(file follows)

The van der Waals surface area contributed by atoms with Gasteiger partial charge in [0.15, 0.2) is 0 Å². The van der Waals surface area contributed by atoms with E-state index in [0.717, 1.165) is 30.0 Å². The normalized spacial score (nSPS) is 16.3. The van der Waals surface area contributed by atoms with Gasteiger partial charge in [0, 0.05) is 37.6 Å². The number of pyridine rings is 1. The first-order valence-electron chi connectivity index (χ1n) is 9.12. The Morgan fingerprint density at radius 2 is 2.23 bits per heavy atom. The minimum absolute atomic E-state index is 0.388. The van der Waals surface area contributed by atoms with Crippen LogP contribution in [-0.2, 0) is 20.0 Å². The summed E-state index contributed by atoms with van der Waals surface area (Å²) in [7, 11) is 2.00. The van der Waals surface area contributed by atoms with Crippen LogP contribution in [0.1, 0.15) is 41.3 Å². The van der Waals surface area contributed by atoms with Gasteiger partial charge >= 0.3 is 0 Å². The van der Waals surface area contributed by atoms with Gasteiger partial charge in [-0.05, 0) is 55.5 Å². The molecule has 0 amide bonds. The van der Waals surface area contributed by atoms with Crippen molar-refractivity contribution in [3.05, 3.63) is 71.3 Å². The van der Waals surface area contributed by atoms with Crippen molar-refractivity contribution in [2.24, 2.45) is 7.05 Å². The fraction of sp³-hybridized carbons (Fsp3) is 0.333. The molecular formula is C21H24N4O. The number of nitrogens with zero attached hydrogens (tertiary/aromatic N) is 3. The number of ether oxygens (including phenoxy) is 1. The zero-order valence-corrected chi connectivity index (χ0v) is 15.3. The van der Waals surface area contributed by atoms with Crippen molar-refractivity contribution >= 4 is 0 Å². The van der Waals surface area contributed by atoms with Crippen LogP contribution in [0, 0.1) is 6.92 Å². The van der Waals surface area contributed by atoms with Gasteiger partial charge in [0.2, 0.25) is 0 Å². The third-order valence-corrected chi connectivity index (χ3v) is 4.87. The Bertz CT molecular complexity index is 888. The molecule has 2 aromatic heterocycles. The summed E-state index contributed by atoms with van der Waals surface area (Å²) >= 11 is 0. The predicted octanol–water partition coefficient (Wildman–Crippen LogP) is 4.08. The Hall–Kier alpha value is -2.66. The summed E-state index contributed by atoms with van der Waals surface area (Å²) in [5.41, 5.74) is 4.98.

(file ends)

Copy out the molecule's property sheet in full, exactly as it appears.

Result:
The van der Waals surface area contributed by atoms with Gasteiger partial charge in [0.15, 0.2) is 0 Å². The van der Waals surface area contributed by atoms with E-state index in [0.717, 1.165) is 30.0 Å². The normalized spacial score (nSPS) is 16.3. The van der Waals surface area contributed by atoms with Gasteiger partial charge in [0, 0.05) is 37.6 Å². The number of pyridine rings is 1. The first-order valence-electron chi connectivity index (χ1n) is 9.12. The Morgan fingerprint density at radius 2 is 2.23 bits per heavy atom. The minimum absolute atomic E-state index is 0.388. The van der Waals surface area contributed by atoms with Crippen LogP contribution in [-0.2, 0) is 20.0 Å². The summed E-state index contributed by atoms with van der Waals surface area (Å²) in [7, 11) is 2.00. The van der Waals surface area contributed by atoms with Crippen LogP contribution in [0.1, 0.15) is 41.3 Å². The van der Waals surface area contributed by atoms with Gasteiger partial charge >= 0.3 is 0 Å². The van der Waals surface area contributed by atoms with Gasteiger partial charge in [-0.05, 0) is 55.5 Å². The molecule has 0 amide bonds. The van der Waals surface area contributed by atoms with Crippen molar-refractivity contribution in [3.05, 3.63) is 71.3 Å². The van der Waals surface area contributed by atoms with Crippen molar-refractivity contribution in [2.24, 2.45) is 7.05 Å². The fraction of sp³-hybridized carbons (Fsp3) is 0.333. The molecular formula is C21H24N4O. The number of nitrogens with zero attached hydrogens (tertiary/aromatic N) is 3. The number of ether oxygens (including phenoxy) is 1. The zero-order valence-corrected chi connectivity index (χ0v) is 15.3. The van der Waals surface area contributed by atoms with Crippen molar-refractivity contribution >= 4 is 0 Å². The van der Waals surface area contributed by atoms with Crippen LogP contribution in [0, 0.1) is 6.92 Å². The van der Waals surface area contributed by atoms with Gasteiger partial charge in [0.2, 0.25) is 0 Å². The third-order valence-corrected chi connectivity index (χ3v) is 4.87. The Bertz CT molecular complexity index is 888. The molecule has 2 aromatic heterocycles. The summed E-state index contributed by atoms with van der Waals surface area (Å²) >= 11 is 0. The predicted octanol–water partition coefficient (Wildman–Crippen LogP) is 4.08. The Hall–Kier alpha value is -2.66. The summed E-state index contributed by atoms with van der Waals surface area (Å²) in [5.41, 5.74) is 4.98.